Nikolai Selivanovsky [Nikolaj Seliwanowski] should know about the Bezpieka in Poland. He was a high-level NKVD officer, and a leading Soviet counterintelligence officer in SMERSH. He advised Lavrentiy Beria as well as the leadership of Poland’s Bezpieka. Selivanovsky/Seliwanowski gave unstinting credit to the Jews for their leading role in the forced Communization of Poland. (p. 62). He quoted a number of figures for late 1945. At that time, Jews already comprised 18.7% of Bezpieka membership in general, as well as 50% of its leadership positions. (p. 61). To keep these numbers in perspective, less than 1% of Poland’s post-WWII population consisted of Jews at the time.

Nor was the gross Jewish overrepresentation in the Communist security forces some kind of passing fad. Szwagrzyk’s own detailed analysis applies to a longer period, and is telling. He shows that, during 1944-1954, Jews accounted for 37.1% of Bezpieka officers. (p. 59). During 1954-1956, well after Stalin’s death, the figure dropped only slightly–to 34.5%. (p. 59). This means that, all this time, Jews were roughly forty times more common as officers in the hated Communist police than they were in the general Polish population! Szwagrzyk’s scholarship soundly refutes the ridiculously underestimated figures propounded by the likes of Krystyna Kersten, Andrzej K. Kunert, and others. (p. 62).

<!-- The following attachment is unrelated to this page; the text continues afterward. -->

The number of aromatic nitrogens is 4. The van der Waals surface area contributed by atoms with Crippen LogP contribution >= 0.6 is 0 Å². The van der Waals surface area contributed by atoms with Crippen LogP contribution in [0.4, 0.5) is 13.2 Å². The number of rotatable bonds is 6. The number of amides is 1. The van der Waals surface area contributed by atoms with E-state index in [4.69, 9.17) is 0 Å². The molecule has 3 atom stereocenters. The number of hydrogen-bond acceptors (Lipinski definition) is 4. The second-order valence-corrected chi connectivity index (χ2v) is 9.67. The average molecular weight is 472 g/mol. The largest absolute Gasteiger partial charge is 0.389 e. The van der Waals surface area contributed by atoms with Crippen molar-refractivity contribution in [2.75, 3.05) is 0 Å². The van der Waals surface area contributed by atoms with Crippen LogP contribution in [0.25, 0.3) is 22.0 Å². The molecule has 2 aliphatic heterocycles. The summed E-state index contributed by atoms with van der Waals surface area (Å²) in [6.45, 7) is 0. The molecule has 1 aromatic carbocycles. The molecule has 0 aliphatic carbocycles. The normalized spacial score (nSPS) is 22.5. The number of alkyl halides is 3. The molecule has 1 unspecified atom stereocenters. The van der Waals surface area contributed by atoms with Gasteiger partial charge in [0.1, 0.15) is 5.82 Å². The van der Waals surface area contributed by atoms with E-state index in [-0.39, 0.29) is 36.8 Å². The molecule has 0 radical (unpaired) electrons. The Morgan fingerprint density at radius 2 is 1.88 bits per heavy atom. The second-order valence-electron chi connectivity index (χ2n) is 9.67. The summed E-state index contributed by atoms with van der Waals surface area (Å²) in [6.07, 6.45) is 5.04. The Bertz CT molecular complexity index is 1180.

Finally, Swagrzyk’s research is limited to the Bezpieka. It does not touch on the very many Jews serving in other branches of the Soviet puppet government, such as in the judiciary (e. g, Stefan Michnik, the half-brother of Adam Michnik vel Szechter), which sentenced innumerable Polish freedom fighters to death.

For more on all this, see my review of BESTIE, by Pluzanski: